As the dust settles on the vote for Brexit, it is time to reach out to our democracy’s missing millions


Labour and Brexit

At a critical point in the development of the Labour party leadership, this article offers a few thoughts on a future Labour agenda for democratic reform that transcends internal politicking.

After four years of working at Bite The Ballot, a party-neutral youth democracy movement – and one that unites decision-makers of all persuasions in its work – I can say that British politics still has a long way to go on the road to democratic renewal.

Though the pieces are still falling into place post-Brexit, now is the time for Labour activists, legislators and leaders to put words into action by fulfilling their responsibilities of holding the Government to account and forming policies that place democratic reform at the heart of its offer to the public.

Though I’d push Labour for pledges on online voting and votes for every 16 and 17 year-old, two reforms are central to a future Labour party that’s serious about empowering a critical mass of younger citizens to evolve our democracy: political education and electoral registration reform.

Too many young people, for too many years, have left school unprepared to play a role in society. Despite impressive turnouts at the EU referendum – perhaps 70 per cent of 18 to 24 year-olds – deeper disengagement of younger citizens in UK politics is growing when it should be shrinking. Dissatisfaction is intensifying, when – through the use of civic technology (such as VAAs), digital innovation and the explosion of social action – democracy should be becoming more inclusive, accessible and representative.

Campaigns to reform political education in every nation and region of the UK are therefore crucial. Schools and colleges should be places that prepare young people to become active citizens, spark their ability to engage effectively in decision-making, and empower them to evolve how our communities are organised and managed at a local-level. We’re a long way from this goal, but this is an idea whose time has come.

As Gordon Brown and Lord Kinnock have recently argued, Labour can – and should – push for changes to the UK’s education systems to empower and equip young people with the skills, knowledge and confidence to register to vote and vote; understand, challenge and help evolve our political processes; and take action to improve and strengthen our schools and communities.

I’d therefore like to see a Labour party – and indeed, both Labour leadership candidates – who, in accepting mistakes have been made in past, fight for changes that (in the words of President Obama) “we may not live to see, but which our children will live to see”.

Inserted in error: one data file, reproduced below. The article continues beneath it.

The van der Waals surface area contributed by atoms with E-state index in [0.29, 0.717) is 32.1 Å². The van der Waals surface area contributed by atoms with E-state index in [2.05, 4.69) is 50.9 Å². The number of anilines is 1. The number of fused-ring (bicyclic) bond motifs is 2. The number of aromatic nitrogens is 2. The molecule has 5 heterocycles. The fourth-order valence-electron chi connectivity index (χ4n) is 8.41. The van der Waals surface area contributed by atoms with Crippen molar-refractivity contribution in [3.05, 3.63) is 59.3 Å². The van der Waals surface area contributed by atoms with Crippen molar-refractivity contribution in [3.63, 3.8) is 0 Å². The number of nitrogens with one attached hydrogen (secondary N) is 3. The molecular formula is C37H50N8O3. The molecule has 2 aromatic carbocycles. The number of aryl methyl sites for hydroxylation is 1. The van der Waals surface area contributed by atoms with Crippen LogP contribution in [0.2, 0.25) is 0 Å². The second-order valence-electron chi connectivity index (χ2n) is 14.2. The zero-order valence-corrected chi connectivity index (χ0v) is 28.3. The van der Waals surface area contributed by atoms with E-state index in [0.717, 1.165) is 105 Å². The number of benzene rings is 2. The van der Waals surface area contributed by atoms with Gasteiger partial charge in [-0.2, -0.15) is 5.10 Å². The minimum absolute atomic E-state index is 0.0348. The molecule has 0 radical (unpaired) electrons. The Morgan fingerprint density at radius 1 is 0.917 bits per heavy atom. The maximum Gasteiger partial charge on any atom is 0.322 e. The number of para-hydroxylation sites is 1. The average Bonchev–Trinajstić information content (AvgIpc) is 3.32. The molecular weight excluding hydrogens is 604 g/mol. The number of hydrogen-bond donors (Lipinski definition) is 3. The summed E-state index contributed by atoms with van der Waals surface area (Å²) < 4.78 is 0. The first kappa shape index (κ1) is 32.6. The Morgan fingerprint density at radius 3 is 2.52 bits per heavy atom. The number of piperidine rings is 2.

It’s also key to keep up the momentum on electoral reform. Labour needs to act on the urgency of ensuring voter registration – the foundation of our voting system – is as accessible and straightforward as possible. There will be opportunities in the current parliament to do so and Labour (in both Houses) must not fail these tests.

In 2014, the Electoral Commission suggested that 7.5 million people were missing from the register. I’ve estimated that 3 million of these were young voters. The introduction of individual electoral registration led to a 40 per cent drop in “attainers” (those who were shortly due to be eligible to vote) and 1.4 million names being deleted from the roll.

There has been progress towards changing electoral law and policy to address the “missing millions” – a campaign that Labour should rightly be leading. Earlier this year, the All-Parliamentary Party Group on democratic participation (co-chaired by Lord Blunkett) published a report setting out a 25-point plan to truly maximise electoral registration. This includes an online system allowing citizens to check their registration status, but also automatic voter registration; a policy I’d hope Labour will be championing ahead of the next general election.

But despite the #TurnUp campaign and a rise in the registration rate in June, millions are still missing from the register. And as the dust settles from Brexit, addressing the political inequality between the old and young should feature highly on Labour’s agenda. Fixing the problems of the missing millions is key to this – and a campaign Labour should be spearheading in both the UK parliament and Welsh assembly.

Future generations must be educated about how to take power in our democracy. This a vision for a “new world“, and a glimpse at a progressive, engaged and strong society, that every Labour supporter and decision-maker can help to build. If Brexit offers one opportunity, it is surely this.

Oliver Sidorczuk is an activist and advocate for democratic reform. He previously managed Bite The Ballot’s policy work and convened the APPG on democratic participation. He is a now studying at UCL and working in the House of Lords.

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